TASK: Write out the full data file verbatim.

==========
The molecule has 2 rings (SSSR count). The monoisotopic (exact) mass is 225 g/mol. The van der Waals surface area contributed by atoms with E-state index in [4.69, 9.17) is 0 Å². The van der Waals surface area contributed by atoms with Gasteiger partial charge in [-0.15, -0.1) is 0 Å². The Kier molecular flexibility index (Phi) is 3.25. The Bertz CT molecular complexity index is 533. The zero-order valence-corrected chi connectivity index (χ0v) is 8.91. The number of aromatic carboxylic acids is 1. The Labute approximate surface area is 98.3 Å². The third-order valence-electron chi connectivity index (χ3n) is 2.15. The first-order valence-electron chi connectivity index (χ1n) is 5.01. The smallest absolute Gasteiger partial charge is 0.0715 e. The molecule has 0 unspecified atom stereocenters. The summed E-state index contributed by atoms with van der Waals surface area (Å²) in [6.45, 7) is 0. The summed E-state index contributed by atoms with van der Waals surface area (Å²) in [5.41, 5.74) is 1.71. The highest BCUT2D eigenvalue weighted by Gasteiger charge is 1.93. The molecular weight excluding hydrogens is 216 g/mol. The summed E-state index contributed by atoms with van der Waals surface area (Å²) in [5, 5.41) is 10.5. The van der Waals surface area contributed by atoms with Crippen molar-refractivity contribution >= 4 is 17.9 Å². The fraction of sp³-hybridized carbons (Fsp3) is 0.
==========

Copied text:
The molecule has 2 rings (SSSR count). The monoisotopic (exact) mass is 225 g/mol. The van der Waals surface area contributed by atoms with E-state index in [4.69, 9.17) is 0 Å². The van der Waals surface area contributed by atoms with Gasteiger partial charge in [-0.15, -0.1) is 0 Å². The Kier molecular flexibility index (Phi) is 3.25. The Bertz CT molecular complexity index is 533. The zero-order valence-corrected chi connectivity index (χ0v) is 8.91. The number of aromatic carboxylic acids is 1. The Labute approximate surface area is 98.3 Å². The third-order valence-electron chi connectivity index (χ3n) is 2.15. The first-order valence-electron chi connectivity index (χ1n) is 5.01. The smallest absolute Gasteiger partial charge is 0.0715 e. The molecule has 0 unspecified atom stereocenters. The summed E-state index contributed by atoms with van der Waals surface area (Å²) in [6.45, 7) is 0. The summed E-state index contributed by atoms with van der Waals surface area (Å²) in [5.41, 5.74) is 1.71. The highest BCUT2D eigenvalue weighted by Gasteiger charge is 1.93. The molecular weight excluding hydrogens is 216 g/mol. The summed E-state index contributed by atoms with van der Waals surface area (Å²) in [5, 5.41) is 10.5. The van der Waals surface area contributed by atoms with Crippen molar-refractivity contribution >= 4 is 17.9 Å². The fraction of sp³-hybridized carbons (Fsp3) is 0.